Mind, this is not a write-up on the whole gender matter. This is a theme that has been present in metal and fantasy for a long time, where masculinity (as we seem to have defined it) is pushed to its human limits with bulging chests, curving biceps and a full display of the male body as an invincible tool. It’s almost resembling the way we end to depict women these days, but this is not sensual in any way. This is a warrior. His body is his weapon, it’s the engine that drives the blade or axe to smithe the enemies.

It’s easy to make fun of Manowar, but their appeal is worldwide. It’s a band that attracts through its particular charm of masculine power, remarkably catchy songs and brotherhood vibe. They’re one of the great bands in the metal history. 

The music is similarly strong, loud and boisterous. It deals with exactly the warrior themes, but without any complexities or discussion, morals or any crap. It’s a straight forward masculine approach. To want is to take, to fight is to win.

Warrior music

Bands following in the steps of Manowar hold on to that notion of aggression and climactic songs. It’s music to pump your fists to, to bang your head to and stand with legs wide and raised fists. It’s empowering in a very pure and direct way. Though some bands might include this in their package, there’s no attempt to be knowledgeable about history as Iron Maiden does. No attempt to incorporate the occult and spiritual, like Led Zeppelin does. No politics and social themes like in Metallica‘s music. It reduced it to force.

Force and power, those are the main values. Domination of the other and the continuous struggle. It oversimplifies struggle to something that can be resolved with fists and bravado. With flexing muscles and the warriors cry. These have always been part of the metal discourse, as discussed by the more academic analysis of heavy metal. But what does that mean for todays attempt at gender equality?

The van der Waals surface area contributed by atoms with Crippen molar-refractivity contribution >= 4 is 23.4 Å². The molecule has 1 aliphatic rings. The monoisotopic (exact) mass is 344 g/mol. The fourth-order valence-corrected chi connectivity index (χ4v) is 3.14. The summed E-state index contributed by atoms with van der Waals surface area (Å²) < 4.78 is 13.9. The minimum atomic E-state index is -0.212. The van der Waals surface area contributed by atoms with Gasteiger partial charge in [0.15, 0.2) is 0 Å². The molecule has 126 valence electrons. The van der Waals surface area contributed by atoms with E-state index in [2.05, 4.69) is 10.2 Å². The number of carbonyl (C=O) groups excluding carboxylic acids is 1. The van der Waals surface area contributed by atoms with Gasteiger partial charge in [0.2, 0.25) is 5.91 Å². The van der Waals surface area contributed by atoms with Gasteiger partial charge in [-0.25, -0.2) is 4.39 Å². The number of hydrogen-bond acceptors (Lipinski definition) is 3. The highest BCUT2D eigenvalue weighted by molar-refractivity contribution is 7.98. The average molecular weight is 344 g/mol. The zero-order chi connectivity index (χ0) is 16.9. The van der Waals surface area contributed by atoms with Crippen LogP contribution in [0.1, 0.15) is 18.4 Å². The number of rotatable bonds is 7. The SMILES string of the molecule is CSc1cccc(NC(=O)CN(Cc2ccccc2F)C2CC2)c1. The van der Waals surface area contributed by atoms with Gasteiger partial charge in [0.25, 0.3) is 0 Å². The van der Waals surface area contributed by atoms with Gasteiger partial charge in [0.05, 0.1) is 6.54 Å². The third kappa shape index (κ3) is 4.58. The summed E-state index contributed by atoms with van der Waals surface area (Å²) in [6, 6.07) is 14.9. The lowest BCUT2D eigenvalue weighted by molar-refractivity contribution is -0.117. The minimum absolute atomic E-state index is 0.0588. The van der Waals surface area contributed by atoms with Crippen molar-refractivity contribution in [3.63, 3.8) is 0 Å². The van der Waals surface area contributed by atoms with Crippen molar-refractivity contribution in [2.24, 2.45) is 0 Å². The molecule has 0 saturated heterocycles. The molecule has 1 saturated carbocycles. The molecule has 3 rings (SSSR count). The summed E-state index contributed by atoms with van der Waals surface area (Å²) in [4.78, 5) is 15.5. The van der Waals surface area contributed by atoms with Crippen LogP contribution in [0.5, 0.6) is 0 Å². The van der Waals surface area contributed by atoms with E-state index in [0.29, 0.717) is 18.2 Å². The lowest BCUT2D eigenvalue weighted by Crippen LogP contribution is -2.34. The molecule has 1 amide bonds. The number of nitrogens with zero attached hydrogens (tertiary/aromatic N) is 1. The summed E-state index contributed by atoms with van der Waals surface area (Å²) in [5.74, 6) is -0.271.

https://www.youtube.com/watch?v=6PQ6335puOc

The thing is just, this is something we love. Something primordial that lifts us up and makes us feel better. Listening to a Manowar album or even one by Conan themselves can lift you up. It can make us do things with less fear, because the music makes us feel better. It doesn’t make us feel superior as men, but it does profoundly affect us.

Gender Equality and battle music

Now, we live in a time where gender equality is kind of a big deal. In a sense this would seem to be one of those last bastions that needs to be conquered and overthrown. But does it really? Is this masculinity really something that is bound up with gender that much or is there a place for female listeners too? Do they perhaps have equal desires for some fight, for power and strength? Wasn’t there a Red Sonja next to Conan? Don’t girls play video games, where crushing your opponents is awesome? Don’t they love fantasy and science fiction and playing Dungeons & Dragons? There is no gender bound up with this mentality and love for the sword.

Perhaps we always will have some warrior element in us and probably this is not just bound up with man, woman or whatever one claims to be. It’s a part of us it seems, regardless where it comes from what charges it. We all feel affinity with the warrior, with glory, with brotherhood… or sisterhood?
So if we leave out the manly, maybe this leaves metal as a perfect bonding ground of whatever sex you are or chose to be. We can all raise our horns together.

 

Share Button